Late season tomatoes.
Too big, too ugly, too soft. Too many. And really, really cheap.
So: you’ve picked up 20 pounds of super-ripe tomatoes for a song. Now what?
If you like tomato preserves, lucky you – a standard recipe will set you back 10 pounds of tomatoes, and now you only have ten more pounds of tomatoes to get rid of.
If you can them or freeze them, you’ll have to peel them.
But if you have a food mill (I got mine at a yard sale for a buck) tomato sauce is quick and easy, besides being cheaper and better tasting than store-bought.
And – bonus! – you can make good use of the elderly carrots, flaccid celery, odd ends of onions and the ziplock bag of leftover crudites from your last dinner party, awaiting the long, lonely ride to the composter.
There’s no need to peel or seed anything (except the onions). After a long simmer, the food mill sorts it all out for you, leaving behind a heap of fibers, papery tomato skins, and a big pot of smooth, brilliantly red sauce.
Carrots add a little sweetness and enhance the gorgeous tomato-red color of the sauce, the tomato paste dials up the distinctive flavor of fresh tomatoes, and the remaining vegetables add depth and interest. It’s the best tomato sauce you’ll ever use.
And: don’t season the sauce – not even salt. Later you can season it for Italian, Indian, or Latin American dishes – whatever presents itself when you’re ready to cook.
THE BEST EASY TOMATO SAUCE
You’ll need an 8-quart pot, and a food mill.
No need to be too precise with the measurements or the ingredients. As long as you start with 10-pounds of tomatoes, everything else will pretty much fall in line.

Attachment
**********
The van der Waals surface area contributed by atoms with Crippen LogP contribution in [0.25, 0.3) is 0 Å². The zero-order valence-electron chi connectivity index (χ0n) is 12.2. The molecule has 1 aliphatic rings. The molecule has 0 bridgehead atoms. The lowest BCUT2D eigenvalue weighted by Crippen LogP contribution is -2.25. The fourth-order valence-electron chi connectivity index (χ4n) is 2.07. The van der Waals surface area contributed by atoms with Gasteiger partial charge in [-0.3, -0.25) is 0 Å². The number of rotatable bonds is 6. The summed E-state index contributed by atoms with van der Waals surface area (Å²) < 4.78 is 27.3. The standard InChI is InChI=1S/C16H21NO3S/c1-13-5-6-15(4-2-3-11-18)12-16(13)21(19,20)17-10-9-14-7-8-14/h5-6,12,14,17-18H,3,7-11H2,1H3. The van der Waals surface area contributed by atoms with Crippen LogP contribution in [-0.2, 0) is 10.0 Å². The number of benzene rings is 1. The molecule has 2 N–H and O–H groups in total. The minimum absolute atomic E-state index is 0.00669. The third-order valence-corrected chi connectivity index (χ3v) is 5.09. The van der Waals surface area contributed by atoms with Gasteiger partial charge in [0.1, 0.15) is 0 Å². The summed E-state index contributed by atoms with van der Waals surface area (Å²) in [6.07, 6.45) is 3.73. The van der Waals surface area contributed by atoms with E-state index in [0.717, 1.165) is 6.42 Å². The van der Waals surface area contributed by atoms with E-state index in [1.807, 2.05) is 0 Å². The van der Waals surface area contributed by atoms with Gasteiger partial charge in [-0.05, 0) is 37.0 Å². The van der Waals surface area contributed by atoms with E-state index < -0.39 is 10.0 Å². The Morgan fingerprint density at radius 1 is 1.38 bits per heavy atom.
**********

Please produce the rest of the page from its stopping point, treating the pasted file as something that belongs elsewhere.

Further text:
If you’re feeling especially lazy, you may skip the part where you soften the vegetables in the olive oil. Omit the olive oil and toss everything except the tomato paste into the pot, then take it from Step 6.
- 10 pounds whole tomatoes, washed
- 2 tablespoons extra virgin olive oil
- 2 onions (14 ounces/400 grams) – peeled and coarsely chopped
- 6 cloves of garlic, peeled and smashed
- 2 carrots (8 ounces/225 grams) – scrubbed or peeled, and coarsely chopped
- 2 stalks of celery – scrubbed and coarsely chopped
- 1 bell pepper (any color, any size), washed and seeded, coarsely chopped
- 1 4-ounce can tomato paste
- Heat the olive oil over low heat in a large, 8-quart pot.
- Peel and coarsely chop the onions. Add them to the olive oil, and stir occasionally, cooking for about 5 minutes until they start to become translucent.
- Add the cloves of smashed garlic; stir
- Scrub (or peel) the vegetables and chop coarsely. Stir them into the pot with the garlic and onions.
- Wash and core the tomatoes; chop them into large hunks and add them to the 8-quart pot.
- Bring the tomato-vegetable mixture to a simmer; cover and cook until everything is very, very soft – about an hour.
- Run the tomato mixture through a food mill – the sauce will be watery – then return it to the pot. Stir in the tomato paste.
- Bring the sauce to a boil and cook, uncovered, until it is reduced to a consistency you like.
- Pour into containers, label and freeze.